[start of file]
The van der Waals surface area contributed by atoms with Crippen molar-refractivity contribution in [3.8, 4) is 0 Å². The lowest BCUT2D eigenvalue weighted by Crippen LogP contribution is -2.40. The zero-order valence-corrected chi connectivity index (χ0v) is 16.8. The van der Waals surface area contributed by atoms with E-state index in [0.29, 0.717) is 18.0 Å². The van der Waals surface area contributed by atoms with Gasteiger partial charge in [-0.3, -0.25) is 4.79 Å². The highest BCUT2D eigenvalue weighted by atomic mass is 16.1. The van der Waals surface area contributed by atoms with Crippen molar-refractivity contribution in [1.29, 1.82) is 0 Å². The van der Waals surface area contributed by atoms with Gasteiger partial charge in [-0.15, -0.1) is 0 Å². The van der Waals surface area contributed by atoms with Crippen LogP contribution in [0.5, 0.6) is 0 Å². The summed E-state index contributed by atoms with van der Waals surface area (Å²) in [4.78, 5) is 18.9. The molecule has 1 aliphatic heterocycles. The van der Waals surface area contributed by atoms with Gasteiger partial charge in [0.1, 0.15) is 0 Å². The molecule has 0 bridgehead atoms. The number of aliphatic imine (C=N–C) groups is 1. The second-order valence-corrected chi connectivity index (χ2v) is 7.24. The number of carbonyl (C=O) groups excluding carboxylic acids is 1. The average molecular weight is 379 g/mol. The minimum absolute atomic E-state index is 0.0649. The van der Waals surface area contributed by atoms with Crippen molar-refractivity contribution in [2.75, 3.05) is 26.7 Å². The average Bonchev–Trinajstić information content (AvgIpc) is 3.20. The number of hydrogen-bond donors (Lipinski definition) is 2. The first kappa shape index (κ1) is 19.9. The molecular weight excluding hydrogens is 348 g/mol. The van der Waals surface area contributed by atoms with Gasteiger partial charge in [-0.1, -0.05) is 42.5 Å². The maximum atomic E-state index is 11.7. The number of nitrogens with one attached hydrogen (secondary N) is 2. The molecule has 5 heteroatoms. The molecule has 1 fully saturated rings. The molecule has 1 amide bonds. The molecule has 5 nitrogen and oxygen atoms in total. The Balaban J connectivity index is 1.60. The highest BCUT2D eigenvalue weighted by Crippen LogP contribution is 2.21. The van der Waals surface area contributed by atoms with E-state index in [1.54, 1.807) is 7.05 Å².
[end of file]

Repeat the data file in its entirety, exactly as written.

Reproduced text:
The van der Waals surface area contributed by atoms with Crippen molar-refractivity contribution in [3.8, 4) is 0 Å². The lowest BCUT2D eigenvalue weighted by Crippen LogP contribution is -2.40. The zero-order valence-corrected chi connectivity index (χ0v) is 16.8. The van der Waals surface area contributed by atoms with E-state index in [0.29, 0.717) is 18.0 Å². The van der Waals surface area contributed by atoms with Gasteiger partial charge in [-0.3, -0.25) is 4.79 Å². The highest BCUT2D eigenvalue weighted by atomic mass is 16.1. The van der Waals surface area contributed by atoms with Crippen molar-refractivity contribution in [1.29, 1.82) is 0 Å². The van der Waals surface area contributed by atoms with Gasteiger partial charge in [-0.15, -0.1) is 0 Å². The van der Waals surface area contributed by atoms with Crippen LogP contribution in [0.5, 0.6) is 0 Å². The summed E-state index contributed by atoms with van der Waals surface area (Å²) in [4.78, 5) is 18.9. The molecule has 1 aliphatic heterocycles. The van der Waals surface area contributed by atoms with Gasteiger partial charge in [0.1, 0.15) is 0 Å². The molecule has 0 bridgehead atoms. The number of aliphatic imine (C=N–C) groups is 1. The second-order valence-corrected chi connectivity index (χ2v) is 7.24. The number of carbonyl (C=O) groups excluding carboxylic acids is 1. The average molecular weight is 379 g/mol. The minimum absolute atomic E-state index is 0.0649. The van der Waals surface area contributed by atoms with Crippen molar-refractivity contribution in [2.75, 3.05) is 26.7 Å². The average Bonchev–Trinajstić information content (AvgIpc) is 3.20. The number of hydrogen-bond donors (Lipinski definition) is 2. The first kappa shape index (κ1) is 19.9. The molecular weight excluding hydrogens is 348 g/mol. The van der Waals surface area contributed by atoms with Gasteiger partial charge in [-0.1, -0.05) is 42.5 Å². The maximum atomic E-state index is 11.7. The number of nitrogens with one attached hydrogen (secondary N) is 2. The molecule has 5 heteroatoms. The molecule has 1 fully saturated rings. The molecule has 1 amide bonds. The molecule has 5 nitrogen and oxygen atoms in total. The Balaban J connectivity index is 1.60. The highest BCUT2D eigenvalue weighted by Crippen LogP contribution is 2.21. The van der Waals surface area contributed by atoms with E-state index in [1.54, 1.807) is 7.05 Å².